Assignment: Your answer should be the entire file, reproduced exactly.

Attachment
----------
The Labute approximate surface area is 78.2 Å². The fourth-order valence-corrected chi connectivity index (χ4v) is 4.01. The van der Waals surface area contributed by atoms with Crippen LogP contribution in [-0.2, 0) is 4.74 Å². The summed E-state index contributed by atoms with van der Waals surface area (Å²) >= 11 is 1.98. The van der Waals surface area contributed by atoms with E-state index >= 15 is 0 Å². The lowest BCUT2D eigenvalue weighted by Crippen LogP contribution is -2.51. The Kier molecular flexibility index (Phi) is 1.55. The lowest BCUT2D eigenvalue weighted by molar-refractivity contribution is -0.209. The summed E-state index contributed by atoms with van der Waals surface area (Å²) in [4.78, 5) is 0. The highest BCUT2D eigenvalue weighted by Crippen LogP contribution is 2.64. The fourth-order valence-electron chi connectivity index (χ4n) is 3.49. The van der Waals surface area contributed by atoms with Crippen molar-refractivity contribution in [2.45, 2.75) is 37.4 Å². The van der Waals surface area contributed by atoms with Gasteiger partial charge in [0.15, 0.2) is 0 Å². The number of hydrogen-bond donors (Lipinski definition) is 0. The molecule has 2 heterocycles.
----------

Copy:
The Labute approximate surface area is 78.2 Å². The fourth-order valence-corrected chi connectivity index (χ4v) is 4.01. The van der Waals surface area contributed by atoms with Crippen LogP contribution in [-0.2, 0) is 4.74 Å². The summed E-state index contributed by atoms with van der Waals surface area (Å²) >= 11 is 1.98. The van der Waals surface area contributed by atoms with E-state index >= 15 is 0 Å². The lowest BCUT2D eigenvalue weighted by Crippen LogP contribution is -2.51. The Kier molecular flexibility index (Phi) is 1.55. The lowest BCUT2D eigenvalue weighted by molar-refractivity contribution is -0.209. The summed E-state index contributed by atoms with van der Waals surface area (Å²) in [4.78, 5) is 0. The highest BCUT2D eigenvalue weighted by Crippen LogP contribution is 2.64. The fourth-order valence-electron chi connectivity index (χ4n) is 3.49. The van der Waals surface area contributed by atoms with Crippen molar-refractivity contribution in [2.45, 2.75) is 37.4 Å². The van der Waals surface area contributed by atoms with Gasteiger partial charge in [0.15, 0.2) is 0 Å². The number of hydrogen-bond donors (Lipinski definition) is 0. The molecule has 2 heterocycles.